Old Versions of Windows

As we have written earlier, in April 2017, Microsoft ended its support for Vista, which means the decade-old OS will be cut off from the security updates. Microsoft obviously expects the consumers to get rid of their old devices, but with private users and even small businesses it can be the other way about. Old versions of Windows just stick around.

Old Versions of Windows Seems Tougher than We Think

Spiceworks community claims that 9% of businesses worldwide still run Vista on their systems, and 14% have Windows XP, while more than 50% run Windows 7. Windows 8 got shameful 5% and Windows 10 is a runner up to Vista. The home users weren’t counted, but we in iGotOffer expect these figures to be lower, because of gamers.

NetMarketShare gives Vista just around one percent and XP – about seven percent, calculating the devices accessing to Internet nowadays. Windows 10 – the Microsoft’s pet – got the quarter of the market while Windows 7 got the half of it.

Why people are so reluctant to part with Windows XP, for instance? There’s the unofficial community that has issued the unofficial Service Pack 4 to keep the OS updated.

And this is how we see it at iGotOffer. First, having followed the quite unstable Windows 2000, XP became the most reliable Microsoft OS for years before the Windows 7 arrival. Personally, we consider Windows 7 as the masterpiece. It’s nobody’s secret that they in Redmond follow their own tick-tock principle: tick stands for the loosing OS (service packs included) and tock stands for the great one. Windows XP SP 2 and Windows 7 are the ‘tocks’, we at iGoOffer think.

Second, and this is a very dubious argument, Windows XP was quite easy to hack. There may be millions of Windows XP hacked copies in China, India and Eastern Europe.

Third, and this goes for home users mostly, you can’t cross the habit factor off. For most users who learnt the PC around 2000x and were in their forties and fifties at the time Windows XP is still the most comfortable environment. While Windows 7 has the Start Menu slightly re-arranged and Windows 8 was scandalous for the ‘vanished’ Start button not every advanced user could find.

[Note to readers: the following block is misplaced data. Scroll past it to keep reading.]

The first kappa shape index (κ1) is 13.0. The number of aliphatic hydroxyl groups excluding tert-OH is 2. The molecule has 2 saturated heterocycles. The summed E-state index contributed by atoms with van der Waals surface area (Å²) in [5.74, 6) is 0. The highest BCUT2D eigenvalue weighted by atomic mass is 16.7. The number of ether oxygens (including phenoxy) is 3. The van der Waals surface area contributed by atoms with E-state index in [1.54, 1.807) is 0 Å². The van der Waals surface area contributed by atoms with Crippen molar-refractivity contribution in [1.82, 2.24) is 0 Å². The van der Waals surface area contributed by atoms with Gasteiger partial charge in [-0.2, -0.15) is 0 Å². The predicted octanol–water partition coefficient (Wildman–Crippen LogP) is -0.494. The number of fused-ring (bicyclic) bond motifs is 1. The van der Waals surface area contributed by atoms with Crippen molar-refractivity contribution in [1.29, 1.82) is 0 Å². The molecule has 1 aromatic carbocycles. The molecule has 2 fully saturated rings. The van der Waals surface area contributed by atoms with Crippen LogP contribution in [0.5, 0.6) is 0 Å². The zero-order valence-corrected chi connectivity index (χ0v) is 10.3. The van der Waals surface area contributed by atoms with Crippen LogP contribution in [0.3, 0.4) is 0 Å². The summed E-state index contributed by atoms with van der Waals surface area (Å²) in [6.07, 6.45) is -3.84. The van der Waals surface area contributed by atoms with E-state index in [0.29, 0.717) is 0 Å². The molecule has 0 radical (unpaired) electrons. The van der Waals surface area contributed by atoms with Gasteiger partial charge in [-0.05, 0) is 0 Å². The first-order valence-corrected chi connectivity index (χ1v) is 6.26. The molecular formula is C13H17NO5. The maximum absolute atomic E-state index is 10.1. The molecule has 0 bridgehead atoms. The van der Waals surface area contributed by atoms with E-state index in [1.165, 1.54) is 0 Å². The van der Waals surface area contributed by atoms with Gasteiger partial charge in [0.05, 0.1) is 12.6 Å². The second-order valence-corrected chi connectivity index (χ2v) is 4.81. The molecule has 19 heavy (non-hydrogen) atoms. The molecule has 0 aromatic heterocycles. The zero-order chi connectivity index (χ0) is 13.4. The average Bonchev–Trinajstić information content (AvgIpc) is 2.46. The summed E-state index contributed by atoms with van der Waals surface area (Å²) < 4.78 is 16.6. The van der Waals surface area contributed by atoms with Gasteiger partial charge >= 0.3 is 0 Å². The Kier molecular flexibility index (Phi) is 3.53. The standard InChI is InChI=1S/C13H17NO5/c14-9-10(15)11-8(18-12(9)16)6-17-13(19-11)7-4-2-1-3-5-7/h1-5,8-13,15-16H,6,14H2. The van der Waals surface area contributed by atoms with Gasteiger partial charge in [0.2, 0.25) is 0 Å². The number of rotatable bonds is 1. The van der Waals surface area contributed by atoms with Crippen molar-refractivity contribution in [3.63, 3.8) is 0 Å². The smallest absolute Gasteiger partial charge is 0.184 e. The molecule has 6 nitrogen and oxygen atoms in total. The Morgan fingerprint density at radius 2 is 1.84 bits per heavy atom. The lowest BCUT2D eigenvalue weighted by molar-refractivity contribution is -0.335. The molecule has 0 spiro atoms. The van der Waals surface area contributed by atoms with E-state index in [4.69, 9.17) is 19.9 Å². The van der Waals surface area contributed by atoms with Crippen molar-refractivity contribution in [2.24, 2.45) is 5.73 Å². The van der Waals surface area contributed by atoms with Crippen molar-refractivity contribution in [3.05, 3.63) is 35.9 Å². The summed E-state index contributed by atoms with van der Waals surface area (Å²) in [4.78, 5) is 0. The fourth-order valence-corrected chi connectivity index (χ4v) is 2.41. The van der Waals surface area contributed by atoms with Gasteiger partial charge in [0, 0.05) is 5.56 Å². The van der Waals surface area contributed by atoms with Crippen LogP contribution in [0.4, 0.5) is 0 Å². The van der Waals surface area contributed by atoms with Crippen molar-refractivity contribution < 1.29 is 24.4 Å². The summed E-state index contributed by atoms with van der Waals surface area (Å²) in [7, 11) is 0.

Fourth, the move to Windows 7, 8 and obviously to Windows 10 requires an expensive upgrade. Somewhere between XP and 10 a great departure in technologies took place. USB 3.0, USB 3.1 and USB-Type C arrived, the UEFI motherboard firmware was introduced, solid-state drives elbowed their way into the market. Little wonder that in March, 2017, the share of all the PC and laptops under Windows 10 in businesses worldwide was 9%. It’s a very demanding OS and the cost of upgrade is high, especially in developing countries.

Of course, workstations have been replaced and upgraded, but that’s not all the computers in the average office. PCs are used in all kinds of scenarios. Surveillance system logs and back up, card swipes monitoring system, mail servers in small companies, they all can run on Windows XP or 7. As you know, the good system administrator’s principle says: If the system runs OK, don’t meddle with it.

But is it wise to run the OS, vulnerable to modern threats? And while we leave it to home users to take all the risks, such a negligence can be critical for a business survival. Well, the most probable answer to it is to keep such systems away from Internet and even the local networks. Or create the isolated local network for old systems only. This is much easier done than read.

But most advanced users know that security patches and fixes are overrated. It doesn’t matter how updated your Windows OS is, you still need an antivirus. By the way, Kaspersky Security 2016 sits well with Windows XP SP3, provided, you’ve got enough RAM and disk space. And such a little hardware upgrade beats buying the whole new system if you can’t afford much.

With Windows 7 the need of upgrade to our humble opinion is even lower than with any other Microsoft OS. By far this is one of the most stable and reliable Windows OS and it will get support till 2022. Traditional interface combines with the support of the latest multimedia apps and input\output ports. The access to system controls, the command line and system logs is also more intuitive than in Windows 8 and 10. Windows 7 can be installed on old PCs which previously ran on Windows XP, even the 32-bit version, as Windows 7 supports the 32-bit CPU architecture. Of course, it requires more RAM, but as we have mentioned it before, the expenses are acceptable.

Of course, with tablets and hybrids the share of Windows 10 in the market will be growing from day to day, but older version of the most popular OS can survive till the end of the decade.

See also:

  • Instead of cluttering your home with old electronics, trade in your unwanted gadgets for cash – Sell used electronics online now!

Credit image: cdn.pixabay.com/photo/2015/07/03/08/48/windows-829948_960_720.jpg


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  • There are also cancelled versions which could be added to the list, such as Windows Odyssey, which Microsoft planned to release after Microsoft Windows NT, the Windows Photon, the Windows Neptune, based on the Windows 2000, Windows 96 (codename Windows Nashville) and Windows Cairo, planned to be released after Windows NT 4.0. All these versions and maybe other as well, were sent out to testers but was never released. Thank you.

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